However Video,,, not only is the inspections an issue for these buyers but its really the neighborhoods that they get talked into buying in… You can have a great little brick house in Detroit but you could be in the wrong part of town which is a pretty big area. and your just going to have fits with it from a management stand point. This is why flying to an area is so important.I can go some where and do a video at 1pm and make thins look great. Then same area could be a war zone..

    And the thought that  people pay their rent just like they do in OZ is a real issue once these investor make a deal.

    The other issue with home inspectors is some just go way over board and will kill deal after deal,,, and of course not sure what you charge but here in Oregon its 350 to 500 plus per house….. And with a vacant house there can be a laundry list. We pay $450 inspections as you said Jay good tool for us to get out their and judge rehab.

    Here is how we takle it..

    If its a big fix.. we get a home inspection for ourselves ( he does the work if small job for us and minimal charge good guy we use … We use this as a guideline for the Rehab crew. We have the home inspector come back in and see if any of our subs missed anything,, Its a cheap barrameter for us. We do  a before and after inspection this usually knocks out all questions and show repairs that were needed and completed.

    I would think for Video to have value you need to have more than just a cut and dry report and video there needs to be clear definition of what is standard care every year and not a big deal even though you need to not it on your report to be legal..And then have that conversation with your client… But if its a lemon its a lemon and you will definatly save people from making a huge boo boo.   Lemons or lemons can't argue there…

    My last point and this would be good if you could touch on it….. Is what I see advertised by turn key sellers as on going maintenance costs are just so rediculously understated… It would be nice to get a fact sheet from someone like yourself. For your market , not sure where you are,, but each market is different just like weather is different in each area and their are annual things you need to do to keep your house in shape. Renters just do not take care of properties I don't care what every one is saying .So repairs are going to be higher then what most are saying.

    Alot of these companies make the claim that because its got a fresh rehab your not going to have any maintenance cost that amount to anything in the next 2 to 5 years. And those of us that have experince here in the states know what a misleading statement that is… I mean tenants alone will do 500 a year or better in just touch up type damage, that is if your going to keep your asset in top shape… or Jay we could be like most companies up the price by $15k and offer GUARENTEED RENT FOR @ YEARS) what happens after 2 years and what happens when you over pay some thing to think about .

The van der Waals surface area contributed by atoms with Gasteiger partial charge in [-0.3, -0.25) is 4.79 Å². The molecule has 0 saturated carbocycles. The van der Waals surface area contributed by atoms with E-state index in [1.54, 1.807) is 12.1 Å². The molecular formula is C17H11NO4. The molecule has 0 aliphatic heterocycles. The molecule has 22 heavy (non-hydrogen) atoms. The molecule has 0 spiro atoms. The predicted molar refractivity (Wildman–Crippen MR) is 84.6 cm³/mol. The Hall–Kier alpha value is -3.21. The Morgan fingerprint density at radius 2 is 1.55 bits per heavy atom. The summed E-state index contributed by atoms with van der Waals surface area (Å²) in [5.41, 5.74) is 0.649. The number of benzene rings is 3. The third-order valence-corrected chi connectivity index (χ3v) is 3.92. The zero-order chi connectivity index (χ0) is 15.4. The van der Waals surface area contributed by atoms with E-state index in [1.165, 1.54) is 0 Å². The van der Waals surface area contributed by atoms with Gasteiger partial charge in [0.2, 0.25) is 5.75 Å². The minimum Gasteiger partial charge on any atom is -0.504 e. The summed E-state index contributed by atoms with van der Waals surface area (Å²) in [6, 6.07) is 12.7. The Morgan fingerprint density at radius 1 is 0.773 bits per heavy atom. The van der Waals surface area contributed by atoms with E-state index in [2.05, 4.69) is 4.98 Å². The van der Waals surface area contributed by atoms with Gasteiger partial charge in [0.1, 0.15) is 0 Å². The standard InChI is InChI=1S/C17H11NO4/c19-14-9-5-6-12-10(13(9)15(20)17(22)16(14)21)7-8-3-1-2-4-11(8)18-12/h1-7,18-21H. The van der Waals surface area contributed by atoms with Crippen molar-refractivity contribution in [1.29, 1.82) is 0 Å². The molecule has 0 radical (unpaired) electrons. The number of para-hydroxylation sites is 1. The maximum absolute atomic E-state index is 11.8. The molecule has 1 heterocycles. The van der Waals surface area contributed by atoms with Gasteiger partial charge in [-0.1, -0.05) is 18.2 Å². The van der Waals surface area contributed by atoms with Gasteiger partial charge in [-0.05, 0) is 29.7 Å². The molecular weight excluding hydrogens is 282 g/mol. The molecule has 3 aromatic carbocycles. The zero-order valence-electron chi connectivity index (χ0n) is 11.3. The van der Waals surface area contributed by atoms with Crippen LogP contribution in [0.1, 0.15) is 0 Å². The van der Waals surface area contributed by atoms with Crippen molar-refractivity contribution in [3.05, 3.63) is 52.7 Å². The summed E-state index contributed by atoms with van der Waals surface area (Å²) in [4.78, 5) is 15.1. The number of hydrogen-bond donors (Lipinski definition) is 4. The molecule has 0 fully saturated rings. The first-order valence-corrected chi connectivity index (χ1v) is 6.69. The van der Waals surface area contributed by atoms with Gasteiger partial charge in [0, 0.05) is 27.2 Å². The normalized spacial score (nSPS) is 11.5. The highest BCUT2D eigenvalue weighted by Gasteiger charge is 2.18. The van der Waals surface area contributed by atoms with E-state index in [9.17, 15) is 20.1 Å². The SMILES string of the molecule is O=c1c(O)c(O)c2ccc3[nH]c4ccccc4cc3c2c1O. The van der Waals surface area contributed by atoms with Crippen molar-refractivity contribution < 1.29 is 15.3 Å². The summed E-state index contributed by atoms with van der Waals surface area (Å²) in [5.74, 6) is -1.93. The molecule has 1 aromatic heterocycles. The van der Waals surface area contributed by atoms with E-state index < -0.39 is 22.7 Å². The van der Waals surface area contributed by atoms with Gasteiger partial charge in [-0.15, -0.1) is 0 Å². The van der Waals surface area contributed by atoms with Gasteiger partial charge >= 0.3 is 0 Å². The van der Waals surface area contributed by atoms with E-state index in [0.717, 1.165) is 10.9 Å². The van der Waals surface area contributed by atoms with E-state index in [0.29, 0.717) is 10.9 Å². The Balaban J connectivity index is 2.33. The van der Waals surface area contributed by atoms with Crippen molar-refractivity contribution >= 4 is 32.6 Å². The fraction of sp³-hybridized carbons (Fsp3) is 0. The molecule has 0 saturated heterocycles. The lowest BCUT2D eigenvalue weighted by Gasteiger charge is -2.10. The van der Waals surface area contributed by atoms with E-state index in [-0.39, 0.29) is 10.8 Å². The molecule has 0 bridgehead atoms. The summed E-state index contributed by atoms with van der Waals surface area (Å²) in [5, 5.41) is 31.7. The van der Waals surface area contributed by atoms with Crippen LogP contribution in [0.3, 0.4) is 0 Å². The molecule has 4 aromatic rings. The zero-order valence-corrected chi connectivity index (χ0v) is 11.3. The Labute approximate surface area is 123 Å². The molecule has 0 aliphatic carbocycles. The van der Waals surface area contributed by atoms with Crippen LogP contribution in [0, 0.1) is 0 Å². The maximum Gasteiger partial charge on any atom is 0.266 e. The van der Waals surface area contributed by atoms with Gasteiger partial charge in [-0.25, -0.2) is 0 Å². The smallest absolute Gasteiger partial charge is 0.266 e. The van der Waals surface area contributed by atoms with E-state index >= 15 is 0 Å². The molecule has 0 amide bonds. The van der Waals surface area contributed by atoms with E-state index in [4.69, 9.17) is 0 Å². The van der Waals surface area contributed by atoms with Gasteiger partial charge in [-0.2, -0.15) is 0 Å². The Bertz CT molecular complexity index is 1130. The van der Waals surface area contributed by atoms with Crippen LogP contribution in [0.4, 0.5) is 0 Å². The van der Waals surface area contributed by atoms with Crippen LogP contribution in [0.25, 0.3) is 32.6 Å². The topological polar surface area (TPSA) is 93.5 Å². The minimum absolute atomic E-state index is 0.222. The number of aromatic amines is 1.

Your commnets on the above would be interesting I think to the group,,,, some basic maintenance items yearly and so on would be good to share. Jay my own personal properties cost me an arm and leg but I choose to keep them looking a certain standard. This is my own personal decision, but renters ( mind set is what no one is discussing here) they do not think like home owners or very few do.

    Profile photo of Alex SCAlex SC
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    Could not have described myself any better than this post…. I am, we are,  all of the above with the Caveot that I was selling and buying real Estate in the late 70's to early 80's  15 to 20% interest environment.[/quote

    ]Jay not fair in 1980 I was 7 years old.  I was selling lemonade and painted rocks.  Had a stand out side my parents yard, underneath the  big tree. That was my first business ,real estate was not on my mind at the time.( just yet ) LOL

    Hope people sense I do have a humorous side not just business all the time.

    Profile photo of mattstamattsta
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    I agree with everyone else who has posted. Be extremely cautious when purchasing on the internet. I would suggest finding and contacting a US real estate agency for its validity. Or if you have any friends in the US (or friends with friends in the US), you could get them to do this for you.